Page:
February 8, 2012 at 3:29 pm | Report abuse |
  9. Corey

    Instead of spending her time fighting this out in court and the media maybe she should just go to school and learn English. She wants to hold a position of public office and be trusted with the responsibility that comes with it? Not if you aren't responsible enough to take steps to ensure that you have the qualifications for the job then you have no business making a fuss about not getting your way.

    February 8, 2012 at 3:29 pm | Report abuse |
  10. Jack

    Reply by nomercy101:

    "I'll white hillbilly you backside you no good for anything P O S."

    Any questions?

    February 8, 2012 at 3:29 pm | Report abuse |
  11. davec

    Doesn't it seem funny to anyone that after (assuming) 4 years of high school she can't remember or say the School's name?
    GET REAL!

    February 8, 2012 at 3:30 pm | Report abuse |
  12. goodegyptian

    christianity is vile and evil.. they don't allow spanish speaking people to run for the united states of satanic america?

    February 8, 2012 at 3:30 pm | Report abuse |
    • duane

      go stone a girl you freak

      February 8, 2012 at 3:33 pm | Report abuse |
    • goodegyptian

      go shoot people randomly you freak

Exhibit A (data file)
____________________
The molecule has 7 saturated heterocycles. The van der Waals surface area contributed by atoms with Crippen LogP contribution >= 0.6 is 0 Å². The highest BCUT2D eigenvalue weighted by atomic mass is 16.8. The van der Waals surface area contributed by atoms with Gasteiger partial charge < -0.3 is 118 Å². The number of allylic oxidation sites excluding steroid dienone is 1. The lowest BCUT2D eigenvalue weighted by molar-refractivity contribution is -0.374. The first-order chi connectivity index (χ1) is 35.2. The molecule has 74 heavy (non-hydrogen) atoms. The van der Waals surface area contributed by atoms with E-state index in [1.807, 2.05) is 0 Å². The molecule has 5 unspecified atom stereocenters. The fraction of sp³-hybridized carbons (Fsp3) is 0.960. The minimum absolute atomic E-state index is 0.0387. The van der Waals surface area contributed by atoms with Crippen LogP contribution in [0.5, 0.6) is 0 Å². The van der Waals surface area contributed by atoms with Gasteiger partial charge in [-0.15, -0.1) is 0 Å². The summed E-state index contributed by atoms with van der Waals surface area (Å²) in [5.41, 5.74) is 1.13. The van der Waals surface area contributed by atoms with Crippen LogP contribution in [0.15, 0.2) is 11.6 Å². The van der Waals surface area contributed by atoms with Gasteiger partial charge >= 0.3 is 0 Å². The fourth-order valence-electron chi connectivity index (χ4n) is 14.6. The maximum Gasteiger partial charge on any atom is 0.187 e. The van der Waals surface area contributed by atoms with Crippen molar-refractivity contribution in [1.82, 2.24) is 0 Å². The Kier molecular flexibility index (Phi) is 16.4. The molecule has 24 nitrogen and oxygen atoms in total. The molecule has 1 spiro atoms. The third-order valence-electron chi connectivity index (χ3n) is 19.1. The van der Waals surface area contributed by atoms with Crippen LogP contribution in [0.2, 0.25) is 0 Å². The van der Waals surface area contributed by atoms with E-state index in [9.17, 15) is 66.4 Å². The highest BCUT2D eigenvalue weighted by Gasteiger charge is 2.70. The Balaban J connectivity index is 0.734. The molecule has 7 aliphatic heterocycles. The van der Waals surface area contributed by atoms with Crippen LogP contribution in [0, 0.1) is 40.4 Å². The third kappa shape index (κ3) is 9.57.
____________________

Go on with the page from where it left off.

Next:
February 8, 2012 at 3:44 pm | Report abuse |
  13. Al2002

    German used to be the primary language in much of Central Texas and the area used to have schools that had the entire curriculums taught in German up until the middle of the 1900s (until Germans became the bad guys). I wonder what people would think of an enclave of German speakers in Texas that had a German speaking local government.

    February 8, 2012 at 3:30 pm | Report abuse |
  14. conradshull

    If her English is that bad, she should have become a doctor.

    February 8, 2012 at 3:31 pm | Report abuse |
    • banasy©

      Now *that* is funny!!

      February 8, 2012 at 3:33 pm | Report abuse |
  15. Time Bandit

    Wow! I had one girl work for me, newly graduated from college at that. After every sentence she would say "Man", "Young" or "You know", our job required communicating with Navy & Gov't Personnel at the Navy Yard. The funny part is I was passed up for promotions because I didn't have a degree but she gets moved up the ladder, go figure that one out.

    February 8, 2012 at 3:31 pm | Report abuse |
    • nomercy101

      I'm sure shee gives good h@#d, maybe you should practice

      February 8, 2012 at 3:36 pm | Report abuse |
    • bunnymama

      Go get a college degree.

      February 8, 2012 at 4:00 pm | Report abuse |